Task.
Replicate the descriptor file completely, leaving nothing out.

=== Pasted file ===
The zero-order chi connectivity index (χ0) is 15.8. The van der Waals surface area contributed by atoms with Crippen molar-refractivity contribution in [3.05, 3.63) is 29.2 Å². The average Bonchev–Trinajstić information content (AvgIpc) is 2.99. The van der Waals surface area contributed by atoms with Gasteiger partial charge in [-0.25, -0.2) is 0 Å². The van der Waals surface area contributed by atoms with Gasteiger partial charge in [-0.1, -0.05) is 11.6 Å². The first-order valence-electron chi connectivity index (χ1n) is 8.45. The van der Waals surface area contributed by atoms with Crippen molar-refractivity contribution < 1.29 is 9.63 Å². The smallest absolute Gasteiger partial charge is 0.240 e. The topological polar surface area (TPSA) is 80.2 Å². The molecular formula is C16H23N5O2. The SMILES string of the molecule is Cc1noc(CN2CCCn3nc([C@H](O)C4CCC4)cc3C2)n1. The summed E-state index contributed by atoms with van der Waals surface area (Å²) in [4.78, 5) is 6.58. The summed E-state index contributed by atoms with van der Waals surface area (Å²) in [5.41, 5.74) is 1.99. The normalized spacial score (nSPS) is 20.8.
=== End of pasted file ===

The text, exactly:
The zero-order chi connectivity index (χ0) is 15.8. The van der Waals surface area contributed by atoms with Crippen molar-refractivity contribution in [3.05, 3.63) is 29.2 Å². The average Bonchev–Trinajstić information content (AvgIpc) is 2.99. The van der Waals surface area contributed by atoms with Gasteiger partial charge in [-0.25, -0.2) is 0 Å². The van der Waals surface area contributed by atoms with Gasteiger partial charge in [-0.1, -0.05) is 11.6 Å². The first-order valence-electron chi connectivity index (χ1n) is 8.45. The van der Waals surface area contributed by atoms with Crippen molar-refractivity contribution < 1.29 is 9.63 Å². The smallest absolute Gasteiger partial charge is 0.240 e. The topological polar surface area (TPSA) is 80.2 Å². The molecular formula is C16H23N5O2. The SMILES string of the molecule is Cc1noc(CN2CCCn3nc([C@H](O)C4CCC4)cc3C2)n1. The summed E-state index contributed by atoms with van der Waals surface area (Å²) in [4.78, 5) is 6.58. The summed E-state index contributed by atoms with van der Waals surface area (Å²) in [5.41, 5.74) is 1.99. The normalized spacial score (nSPS) is 20.8.